The Counterfeiters was the winner of the Best Foreign Language Film at the 80th Academy Awards. It’s an extraordinary story, based on real events, although some have been fictionalised to slightly to fit the narrative. The protagonist is Salomon ˜Sally’ Sorrowitz, based on the real Salomon Smolianoff. A Russian Jew living in Germany just prior to the outbreak of World War 2, Sally is living the good life.
He’s a charmer and a raconteur, easy with people and free with his money. After all if it runs out, he can just make some more “ literally, for Sally is a master counterfeiter. But he knows that Germany is no longer safe for him and is planning on making an exit (with forged papers, naturally). However, on the eve of his departure, he is arrested, and like so many others, is sent to Mathausen concentration camp.
An individualist, Sally keeps his head down and seeks to survive, currying favour with the guards by drawing their portraits in heroic poses, and in this way he makes it through the next few years as unscathed as anyone could hope for in the circumstances. Then one day he is transferred to Sachsenhausen just outside Berlin.
He has been sent to work on ˜Operation Bernhard’, an extraordinary plan by the Nazis to use concentration camp prisoners’ labour to launch a huge counterfeiting operation. The aim is to create perfect forgeries of pounds and dollars and use them to flood the UK and US, devaluing their currencies and creating an economic crisis.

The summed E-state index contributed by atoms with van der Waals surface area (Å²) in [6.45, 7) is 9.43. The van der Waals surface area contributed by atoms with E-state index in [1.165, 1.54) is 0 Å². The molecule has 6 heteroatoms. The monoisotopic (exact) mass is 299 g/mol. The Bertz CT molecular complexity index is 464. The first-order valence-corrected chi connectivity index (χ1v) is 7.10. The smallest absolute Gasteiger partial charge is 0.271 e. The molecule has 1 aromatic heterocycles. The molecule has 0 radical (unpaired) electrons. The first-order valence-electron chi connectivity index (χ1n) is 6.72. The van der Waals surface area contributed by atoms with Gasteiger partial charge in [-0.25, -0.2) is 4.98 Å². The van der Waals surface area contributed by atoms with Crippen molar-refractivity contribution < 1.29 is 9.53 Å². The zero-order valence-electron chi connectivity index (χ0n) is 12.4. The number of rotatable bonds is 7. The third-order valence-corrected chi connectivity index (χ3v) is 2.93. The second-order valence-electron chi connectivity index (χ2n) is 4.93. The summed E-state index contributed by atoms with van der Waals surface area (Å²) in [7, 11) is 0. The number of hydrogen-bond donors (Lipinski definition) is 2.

This group of prisoners find themselves in a situation they have become unused to: they are now needed by the Nazis, so they sleep in a dorm with mattresses “ the height of luxury. They can hardly believe it. They are no longer on a starvation diet and they are now unlikely to be shot arbitrarily because a guard is in a bad mood. They can shut the window and shut out the sound of the non-privileged Jews in the exercise yard. We rarely see the other prisoners “ and this is very effective “ if these are the lucky ones (although lucky feels like the wrong word for men who are prisoners only because of their race, separated from their loved ones, verbally abused, subject to beatings and forced into work) we can only imagine what life is like for the less fortunate.
After the group succeed in the creation of the pound forgeries, they are set to work on the dollar. However, there is tension amongst their number. One of the prisoners, Burger, on whose memoirs The Devil’s Workshop the movie is partially based, has realised the Nazis must be struggling financially and the work the prisoners are doing is essentially funding the German war effort by to the tune of millions of pounds. He refuses to contribute to the creation of the forged dollars. Sally, the individualist, the pragmatist, argues that if they don’t succeed with the dollar they will no longer be useful. If they are not useful, they will be killed. In his view these are not times for principles, but for survival, and a tense stand-off between him and Burger arises.
The horror of the situation is skilfully illustrated, as the prisoners are forced into terrible decisions, always aware they are the ˜lucky’ ones, but that their luck will run out. Many have families in other camps and feel terrible guilt at the comparative luxury of their circumstances “ but as Sally says ˜I won’t give them the satisfaction of thinking I’m ashamed to be alive.’
The direction is unfussy, unflashy; there is no need for frills, as director Stefan Ruzowitzky has a compelling story that only needs to be told simply.